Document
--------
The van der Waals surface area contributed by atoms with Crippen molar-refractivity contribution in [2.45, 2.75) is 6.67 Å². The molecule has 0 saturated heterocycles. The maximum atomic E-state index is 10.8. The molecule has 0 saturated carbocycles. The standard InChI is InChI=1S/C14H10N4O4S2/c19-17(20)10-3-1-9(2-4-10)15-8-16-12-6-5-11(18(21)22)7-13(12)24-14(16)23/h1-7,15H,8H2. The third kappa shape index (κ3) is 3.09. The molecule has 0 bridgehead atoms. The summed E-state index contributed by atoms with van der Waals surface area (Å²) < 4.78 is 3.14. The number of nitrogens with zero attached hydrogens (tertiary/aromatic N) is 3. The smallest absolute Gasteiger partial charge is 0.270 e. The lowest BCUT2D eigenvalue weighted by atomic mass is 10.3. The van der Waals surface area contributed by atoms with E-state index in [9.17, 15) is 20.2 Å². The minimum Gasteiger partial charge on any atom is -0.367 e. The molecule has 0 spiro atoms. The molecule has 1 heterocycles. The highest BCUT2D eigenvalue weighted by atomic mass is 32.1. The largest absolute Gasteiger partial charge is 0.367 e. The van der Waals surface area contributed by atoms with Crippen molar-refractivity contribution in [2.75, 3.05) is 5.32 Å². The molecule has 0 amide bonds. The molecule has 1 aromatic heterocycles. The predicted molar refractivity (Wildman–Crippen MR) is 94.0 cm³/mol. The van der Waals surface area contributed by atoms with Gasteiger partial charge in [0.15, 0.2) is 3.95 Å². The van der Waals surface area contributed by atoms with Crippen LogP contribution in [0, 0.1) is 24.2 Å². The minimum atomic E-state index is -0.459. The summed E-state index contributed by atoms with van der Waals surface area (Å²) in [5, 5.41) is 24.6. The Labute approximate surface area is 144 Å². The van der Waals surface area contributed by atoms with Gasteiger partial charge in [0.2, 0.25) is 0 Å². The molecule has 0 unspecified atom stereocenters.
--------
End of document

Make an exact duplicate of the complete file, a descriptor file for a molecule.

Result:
The van der Waals surface area contributed by atoms with Crippen molar-refractivity contribution in [2.45, 2.75) is 6.67 Å². The molecule has 0 saturated heterocycles. The maximum atomic E-state index is 10.8. The molecule has 0 saturated carbocycles. The standard InChI is InChI=1S/C14H10N4O4S2/c19-17(20)10-3-1-9(2-4-10)15-8-16-12-6-5-11(18(21)22)7-13(12)24-14(16)23/h1-7,15H,8H2. The third kappa shape index (κ3) is 3.09. The molecule has 0 bridgehead atoms. The summed E-state index contributed by atoms with van der Waals surface area (Å²) < 4.78 is 3.14. The number of nitrogens with zero attached hydrogens (tertiary/aromatic N) is 3. The smallest absolute Gasteiger partial charge is 0.270 e. The lowest BCUT2D eigenvalue weighted by atomic mass is 10.3. The van der Waals surface area contributed by atoms with E-state index in [9.17, 15) is 20.2 Å². The minimum Gasteiger partial charge on any atom is -0.367 e. The molecule has 0 spiro atoms. The molecule has 1 heterocycles. The highest BCUT2D eigenvalue weighted by atomic mass is 32.1. The largest absolute Gasteiger partial charge is 0.367 e. The van der Waals surface area contributed by atoms with Crippen molar-refractivity contribution in [2.75, 3.05) is 5.32 Å². The molecule has 0 amide bonds. The molecule has 1 aromatic heterocycles. The predicted molar refractivity (Wildman–Crippen MR) is 94.0 cm³/mol. The van der Waals surface area contributed by atoms with Gasteiger partial charge in [0.15, 0.2) is 3.95 Å². The van der Waals surface area contributed by atoms with Crippen LogP contribution in [0, 0.1) is 24.2 Å². The minimum atomic E-state index is -0.459. The summed E-state index contributed by atoms with van der Waals surface area (Å²) in [5, 5.41) is 24.6. The Labute approximate surface area is 144 Å². The van der Waals surface area contributed by atoms with Gasteiger partial charge in [0.2, 0.25) is 0 Å². The molecule has 0 unspecified atom stereocenters.